Sauerkraut Soup – The Ukranian Way – Simplified Method

Today I cook! I cook for you! I’m drawing on my inner Baba and am in the throws of making sauerkraut soup! I am even going to wear a kerchief for full affect.

Abandons blog. Goes to bedroom. Opens dresser drawer. Rummages. Finds scarf. Wraps. Wraps. Wraps some more. Ties knot on top of head.

I look like a cross between Audra Lindley, and a head-wound patient. I’d take a picture, but you all would just shake your heads with pity.

Before I begin, I would like to send a message to Alberta Pork. I have been eating a lot of pork, and writing a lot about pork. I thought I’d look at your website and see whats up. I cannot resist commenting that your home page is quite direct in what you are. On the left you have pretty woman holding a cute pink little Wilbur. On the right, you have a handsome family cooking Wilbur on the grill. Doesn’t get more fundamental than that.

I no longer remember the story, but I’m fairly certain Charlotte is saying “It’s cool Wilbur, you’ll be fine. The pork people won’t kill you because I left a message in my web that says Tasty Pig Here!”. Fern is thinking, “I wonder if Dad is making bacon sandwiches for lunch”. The sheep is thinking, “I’m tripping! The spider talks!” The goose is saying, “You’re sausage Wilbur. Sausage”.

Sauerkraut Soup

Assemble:  large pot, water, spareribs, carrots, celery, onion, garlic, potato, jar of sauerkraut

How much:  I went to Acme Meat Market, and asked for spareribs. As they only had frozen, I took what they had. It was $15.00 worth of spareribs. That’s how much.

Spareribs in water. When they boil, a bit of scum will probably form around the edge of the pot. Skim the scum. Remember. Skim the scum!

For the carrots, I am using a bunch of fresh carrots, three sticks of celery, a large yellow onion, two cloves of garlic, and one potato.

This is a bunch of carrots. It might be too many carrots, but what’s the harm? Better vision? Inherit wit like Bugs Bunny? And remember, just wash or scrub the outsides, don’t peel them. All the goodness is on the outside.

For the sauerkraut, I am using a 1 litre jar of sauerkraut. You can find this in any old grocery store. Or, if you are really lucky, you will know someone who makes homemade sauerkraut. That would be best!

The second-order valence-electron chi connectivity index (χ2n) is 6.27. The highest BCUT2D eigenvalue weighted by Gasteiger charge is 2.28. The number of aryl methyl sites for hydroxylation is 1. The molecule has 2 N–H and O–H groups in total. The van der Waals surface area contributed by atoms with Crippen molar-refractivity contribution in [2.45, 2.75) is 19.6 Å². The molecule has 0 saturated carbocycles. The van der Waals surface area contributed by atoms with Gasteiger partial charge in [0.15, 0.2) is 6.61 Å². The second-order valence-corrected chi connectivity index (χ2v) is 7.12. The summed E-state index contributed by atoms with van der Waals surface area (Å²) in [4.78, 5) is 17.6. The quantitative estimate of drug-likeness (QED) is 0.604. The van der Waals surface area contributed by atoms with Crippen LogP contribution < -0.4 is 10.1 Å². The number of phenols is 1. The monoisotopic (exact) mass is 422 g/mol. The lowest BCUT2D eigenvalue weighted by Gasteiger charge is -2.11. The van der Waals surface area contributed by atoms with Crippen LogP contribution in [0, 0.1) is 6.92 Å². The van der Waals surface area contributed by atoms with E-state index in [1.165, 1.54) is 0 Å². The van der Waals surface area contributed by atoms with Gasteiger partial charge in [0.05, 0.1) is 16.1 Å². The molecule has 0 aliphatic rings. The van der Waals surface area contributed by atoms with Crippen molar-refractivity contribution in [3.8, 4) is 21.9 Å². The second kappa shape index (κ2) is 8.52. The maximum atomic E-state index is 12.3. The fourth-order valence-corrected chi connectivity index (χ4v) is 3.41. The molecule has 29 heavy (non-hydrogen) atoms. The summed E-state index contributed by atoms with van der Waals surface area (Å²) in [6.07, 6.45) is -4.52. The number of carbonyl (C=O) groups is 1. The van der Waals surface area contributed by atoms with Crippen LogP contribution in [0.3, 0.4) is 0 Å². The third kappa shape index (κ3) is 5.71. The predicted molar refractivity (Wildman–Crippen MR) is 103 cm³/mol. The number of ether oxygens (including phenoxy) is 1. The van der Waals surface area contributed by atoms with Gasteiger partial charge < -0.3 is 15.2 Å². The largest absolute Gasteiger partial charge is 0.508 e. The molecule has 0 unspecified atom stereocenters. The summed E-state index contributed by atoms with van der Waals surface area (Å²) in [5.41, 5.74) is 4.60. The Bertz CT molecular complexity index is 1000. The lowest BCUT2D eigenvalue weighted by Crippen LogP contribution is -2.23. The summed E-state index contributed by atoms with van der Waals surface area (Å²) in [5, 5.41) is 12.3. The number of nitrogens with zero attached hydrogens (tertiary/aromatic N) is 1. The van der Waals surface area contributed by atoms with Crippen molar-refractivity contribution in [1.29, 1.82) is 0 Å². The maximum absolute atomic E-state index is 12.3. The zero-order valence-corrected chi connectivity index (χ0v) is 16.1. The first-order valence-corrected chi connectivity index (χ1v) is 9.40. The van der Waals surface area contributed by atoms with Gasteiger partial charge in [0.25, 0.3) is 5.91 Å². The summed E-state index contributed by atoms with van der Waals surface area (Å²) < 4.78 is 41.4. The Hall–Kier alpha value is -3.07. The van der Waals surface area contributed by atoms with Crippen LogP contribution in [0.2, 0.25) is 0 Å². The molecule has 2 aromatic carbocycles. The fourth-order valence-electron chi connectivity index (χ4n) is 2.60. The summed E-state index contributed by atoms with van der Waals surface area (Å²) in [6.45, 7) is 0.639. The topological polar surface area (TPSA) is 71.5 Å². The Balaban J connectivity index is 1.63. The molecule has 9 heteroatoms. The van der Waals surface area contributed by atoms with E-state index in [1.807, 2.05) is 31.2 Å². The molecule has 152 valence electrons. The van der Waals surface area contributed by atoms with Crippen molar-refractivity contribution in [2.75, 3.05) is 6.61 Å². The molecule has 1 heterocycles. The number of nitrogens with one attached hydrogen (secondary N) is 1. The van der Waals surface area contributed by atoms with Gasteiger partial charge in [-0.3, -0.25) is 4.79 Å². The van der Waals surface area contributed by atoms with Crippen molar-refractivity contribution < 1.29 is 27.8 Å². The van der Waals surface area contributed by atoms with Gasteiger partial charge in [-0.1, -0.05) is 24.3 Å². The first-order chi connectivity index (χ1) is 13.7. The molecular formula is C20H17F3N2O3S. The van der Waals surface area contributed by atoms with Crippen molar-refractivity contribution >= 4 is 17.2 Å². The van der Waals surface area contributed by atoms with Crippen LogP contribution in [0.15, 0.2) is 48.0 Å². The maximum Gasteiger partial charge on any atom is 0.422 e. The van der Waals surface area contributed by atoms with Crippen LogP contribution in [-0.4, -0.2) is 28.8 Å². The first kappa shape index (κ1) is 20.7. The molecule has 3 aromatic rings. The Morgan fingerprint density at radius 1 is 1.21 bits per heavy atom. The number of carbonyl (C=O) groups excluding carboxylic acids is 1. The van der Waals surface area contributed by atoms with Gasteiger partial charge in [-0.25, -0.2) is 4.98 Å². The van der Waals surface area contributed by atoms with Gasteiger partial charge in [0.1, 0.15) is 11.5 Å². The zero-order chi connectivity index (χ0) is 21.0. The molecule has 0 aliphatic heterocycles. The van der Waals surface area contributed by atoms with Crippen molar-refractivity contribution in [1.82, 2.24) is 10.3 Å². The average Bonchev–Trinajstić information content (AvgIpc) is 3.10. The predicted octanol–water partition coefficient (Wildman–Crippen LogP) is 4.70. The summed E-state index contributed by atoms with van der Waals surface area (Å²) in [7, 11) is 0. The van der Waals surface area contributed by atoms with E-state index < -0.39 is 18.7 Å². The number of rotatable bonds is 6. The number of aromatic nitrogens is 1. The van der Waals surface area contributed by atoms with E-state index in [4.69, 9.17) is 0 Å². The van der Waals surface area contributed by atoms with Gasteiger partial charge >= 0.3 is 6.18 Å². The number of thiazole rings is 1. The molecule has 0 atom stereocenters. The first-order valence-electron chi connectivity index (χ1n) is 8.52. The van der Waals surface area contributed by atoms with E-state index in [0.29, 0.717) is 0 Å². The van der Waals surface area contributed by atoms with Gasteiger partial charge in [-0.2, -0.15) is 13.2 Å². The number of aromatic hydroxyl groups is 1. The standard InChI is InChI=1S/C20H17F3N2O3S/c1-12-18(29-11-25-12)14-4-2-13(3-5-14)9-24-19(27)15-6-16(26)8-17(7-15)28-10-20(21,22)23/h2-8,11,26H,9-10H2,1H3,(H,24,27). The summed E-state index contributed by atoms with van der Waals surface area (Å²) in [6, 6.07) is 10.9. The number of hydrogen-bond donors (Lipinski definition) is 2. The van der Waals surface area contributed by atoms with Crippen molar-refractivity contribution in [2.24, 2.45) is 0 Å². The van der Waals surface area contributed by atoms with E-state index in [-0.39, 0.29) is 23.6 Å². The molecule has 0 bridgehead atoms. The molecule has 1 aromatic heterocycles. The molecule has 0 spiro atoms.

Method: I cut the spareribs into pieces. This is the first time I have ever worked with spareribs, and Acme Meat Market had already scored the cutting line so I had a guide where to slice between the bones. Easy!

Next, I put the cut spareribs into a pot, covered with cold water, set on the stove, and brought the pot of water to a boil. Once boiling commenced, I reduced the heat, and let it simmer for 1.5 hours.

While the pot of ribs is simmering, write blog post. Wonder if it’s a good idea to type out a recipe for the world to read that I have never, EVER, tried to make before. Shrug shoulders and think “why not?”. It’s Mom’s recipe, and her recipes always work. So I carry on.

While the spareribs are boiling, and after you complete your blog entry, chop carrots, celery and onion into fine dice. Saute in a bit of canola oil or butter until soft. Add chopped garlic.

When spareribs are cooked (which means it is starting to fall off the bone, which should take 1.5 hours from the frozen state according to my Mom), add your sauteed carrots, celery, onion and garlic right into the pot with the spareribs and simmering water.

This is also the time to open your jar of sauerkraut and add to the pot as well.

By this time, your husband should be home with the potato you forgot to buy earlier.  Dice that potato and add it into the soup. Bring soup back up to a burble, and then reduce again to simmer.

Allow to simmer as long as you can stand it. When you can resist no more, scoop into bowls, and serve with the freshest bread and creamiest butter you can find.

That is a bowl of love. The house smells just like the soup tastes – tangy from the sauerkraut, meaty for the ribs, rich for the broth, and garlicy because that is what Ukrainian food is about.

If you want to fiddly it up, and a sprig of dill to each bowl for the pretty factor.

8 Comments Add yours

  1. supersu says:

    i LOVE this recipe….tho i’m pretty sure it would make way too much for one person….will make for the next time i have company….and finding a suitable scarf for my head will provide the entertainment!

    su 🙂

  2. Walsh Cooks says:

    The scarf is essential Supersu! Michael and I both finished up supper now, and can happily say this was a successful recipe! Tasted just like Mom’s.

  3. If you want a cold-hearted movie about piggy disillusionment, confusion and heartache that comes from loving your oppressor, try watching “Babe.”

  4. Erin says:

    I made this with shredded pork loin (bf is picky about meat on the bone) and it was one of the most delicious and satisfying soups I’ve ever made. I`ve eaten it happily as a post school snack every day this week. Excellent, easy recipe, and it’s sure to be a staple in our household!

  5. Walsh Cooks says:

    Oh how wonderful, thanks for sharing! I’ll have to try it with pork loin, or ground pork some day too. I have to say, I grew up eating the ribs, but find them to be a bit fiddly nowadays.

  6. Walsh Cooks says:

    I sob during mushy TV ads, I can’t imagine my reaction to Babe.

  7. Terri Ross says:

    My biggest regret in life is not learning how to make this soup from my grandpa before his passing. His Sauerkraut Soup was one of my favorite culinary delights from my childhood. I have tried to replicate it without success. I have your recipe simmering on the stove as I write with my fingers crossed. I’m hopeful this is the one!

  8. Walsh Cooks says:

    Thank you for stopping by…. please let me know how the soup turned out. I’m anxious to hear!

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